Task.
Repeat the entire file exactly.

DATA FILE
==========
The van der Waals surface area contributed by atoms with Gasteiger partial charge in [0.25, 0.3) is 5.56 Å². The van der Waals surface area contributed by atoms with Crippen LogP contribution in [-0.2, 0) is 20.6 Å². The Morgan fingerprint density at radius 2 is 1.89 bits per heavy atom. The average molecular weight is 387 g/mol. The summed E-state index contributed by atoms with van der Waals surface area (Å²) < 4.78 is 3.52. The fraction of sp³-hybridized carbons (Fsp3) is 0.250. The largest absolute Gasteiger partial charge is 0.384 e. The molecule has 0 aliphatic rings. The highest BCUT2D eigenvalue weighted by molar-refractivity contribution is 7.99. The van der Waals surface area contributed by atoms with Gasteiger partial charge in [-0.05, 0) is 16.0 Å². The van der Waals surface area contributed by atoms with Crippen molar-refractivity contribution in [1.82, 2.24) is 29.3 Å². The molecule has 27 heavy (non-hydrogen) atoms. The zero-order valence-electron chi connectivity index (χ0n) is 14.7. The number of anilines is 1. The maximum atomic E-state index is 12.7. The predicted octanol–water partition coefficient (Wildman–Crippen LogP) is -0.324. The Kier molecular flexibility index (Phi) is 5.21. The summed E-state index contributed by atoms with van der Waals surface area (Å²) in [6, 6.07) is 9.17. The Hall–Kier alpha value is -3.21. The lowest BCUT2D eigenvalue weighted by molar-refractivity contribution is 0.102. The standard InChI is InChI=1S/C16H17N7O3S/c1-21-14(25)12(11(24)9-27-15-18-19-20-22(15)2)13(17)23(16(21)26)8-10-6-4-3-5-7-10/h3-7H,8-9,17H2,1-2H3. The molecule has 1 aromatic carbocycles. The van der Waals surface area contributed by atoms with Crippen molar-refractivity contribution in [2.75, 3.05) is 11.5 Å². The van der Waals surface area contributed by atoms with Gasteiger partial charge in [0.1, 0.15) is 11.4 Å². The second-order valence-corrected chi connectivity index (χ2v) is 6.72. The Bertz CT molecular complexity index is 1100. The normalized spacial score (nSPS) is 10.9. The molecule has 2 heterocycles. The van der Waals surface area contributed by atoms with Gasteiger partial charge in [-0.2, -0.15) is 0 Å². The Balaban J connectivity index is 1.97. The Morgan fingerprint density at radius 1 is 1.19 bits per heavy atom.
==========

The van der Waals surface area contributed by atoms with Gasteiger partial charge in [0.25, 0.3) is 5.56 Å². The van der Waals surface area contributed by atoms with Crippen LogP contribution in [-0.2, 0) is 20.6 Å². The Morgan fingerprint density at radius 2 is 1.89 bits per heavy atom. The average molecular weight is 387 g/mol. The summed E-state index contributed by atoms with van der Waals surface area (Å²) < 4.78 is 3.52. The fraction of sp³-hybridized carbons (Fsp3) is 0.250. The largest absolute Gasteiger partial charge is 0.384 e. The molecule has 0 aliphatic rings. The highest BCUT2D eigenvalue weighted by molar-refractivity contribution is 7.99. The van der Waals surface area contributed by atoms with Gasteiger partial charge in [-0.05, 0) is 16.0 Å². The van der Waals surface area contributed by atoms with Crippen molar-refractivity contribution in [1.82, 2.24) is 29.3 Å². The molecule has 27 heavy (non-hydrogen) atoms. The zero-order valence-electron chi connectivity index (χ0n) is 14.7. The number of anilines is 1. The maximum atomic E-state index is 12.7. The predicted octanol–water partition coefficient (Wildman–Crippen LogP) is -0.324. The Kier molecular flexibility index (Phi) is 5.21. The summed E-state index contributed by atoms with van der Waals surface area (Å²) in [6, 6.07) is 9.17. The Hall–Kier alpha value is -3.21. The lowest BCUT2D eigenvalue weighted by molar-refractivity contribution is 0.102. The standard InChI is InChI=1S/C16H17N7O3S/c1-21-14(25)12(11(24)9-27-15-18-19-20-22(15)2)13(17)23(16(21)26)8-10-6-4-3-5-7-10/h3-7H,8-9,17H2,1-2H3. The molecule has 1 aromatic carbocycles. The van der Waals surface area contributed by atoms with Crippen molar-refractivity contribution in [2.75, 3.05) is 11.5 Å². The van der Waals surface area contributed by atoms with Gasteiger partial charge in [0.1, 0.15) is 11.4 Å². The second-order valence-corrected chi connectivity index (χ2v) is 6.72. The Bertz CT molecular complexity index is 1100. The normalized spacial score (nSPS) is 10.9. The molecule has 2 heterocycles. The van der Waals surface area contributed by atoms with Gasteiger partial charge in [-0.2, -0.15) is 0 Å². The Balaban J connectivity index is 1.97. The Morgan fingerprint density at radius 1 is 1.19 bits per heavy atom.